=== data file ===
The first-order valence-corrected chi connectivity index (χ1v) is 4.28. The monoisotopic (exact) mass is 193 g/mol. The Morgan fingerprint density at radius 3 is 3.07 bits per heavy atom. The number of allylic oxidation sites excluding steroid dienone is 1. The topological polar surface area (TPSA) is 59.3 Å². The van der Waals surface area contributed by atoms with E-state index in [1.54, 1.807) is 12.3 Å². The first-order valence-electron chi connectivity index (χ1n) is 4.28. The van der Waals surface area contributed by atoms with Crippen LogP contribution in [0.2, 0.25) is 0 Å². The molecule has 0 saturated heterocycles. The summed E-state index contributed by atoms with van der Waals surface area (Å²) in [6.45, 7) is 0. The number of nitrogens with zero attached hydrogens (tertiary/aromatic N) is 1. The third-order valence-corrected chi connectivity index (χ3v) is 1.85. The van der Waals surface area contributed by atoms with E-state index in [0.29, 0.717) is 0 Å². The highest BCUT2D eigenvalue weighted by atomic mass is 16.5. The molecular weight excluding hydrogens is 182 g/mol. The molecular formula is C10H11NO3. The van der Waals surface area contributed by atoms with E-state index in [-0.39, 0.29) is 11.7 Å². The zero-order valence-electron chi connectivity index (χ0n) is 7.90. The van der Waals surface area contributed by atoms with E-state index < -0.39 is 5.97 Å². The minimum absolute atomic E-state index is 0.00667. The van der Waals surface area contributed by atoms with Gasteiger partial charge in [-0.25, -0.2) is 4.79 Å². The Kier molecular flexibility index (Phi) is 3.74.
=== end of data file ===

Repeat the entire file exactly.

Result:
The first-order valence-corrected chi connectivity index (χ1v) is 4.28. The monoisotopic (exact) mass is 193 g/mol. The Morgan fingerprint density at radius 3 is 3.07 bits per heavy atom. The number of allylic oxidation sites excluding steroid dienone is 1. The topological polar surface area (TPSA) is 59.3 Å². The van der Waals surface area contributed by atoms with E-state index in [1.54, 1.807) is 12.3 Å². The first-order valence-electron chi connectivity index (χ1n) is 4.28. The van der Waals surface area contributed by atoms with Crippen LogP contribution in [0.2, 0.25) is 0 Å². The molecule has 0 saturated heterocycles. The summed E-state index contributed by atoms with van der Waals surface area (Å²) in [6.45, 7) is 0. The number of nitrogens with zero attached hydrogens (tertiary/aromatic N) is 1. The third-order valence-corrected chi connectivity index (χ3v) is 1.85. The van der Waals surface area contributed by atoms with E-state index in [0.29, 0.717) is 0 Å². The highest BCUT2D eigenvalue weighted by atomic mass is 16.5. The molecular weight excluding hydrogens is 182 g/mol. The molecular formula is C10H11NO3. The van der Waals surface area contributed by atoms with E-state index in [-0.39, 0.29) is 11.7 Å². The zero-order valence-electron chi connectivity index (χ0n) is 7.90. The van der Waals surface area contributed by atoms with E-state index < -0.39 is 5.97 Å². The minimum absolute atomic E-state index is 0.00667. The van der Waals surface area contributed by atoms with Gasteiger partial charge in [-0.25, -0.2) is 4.79 Å². The Kier molecular flexibility index (Phi) is 3.74.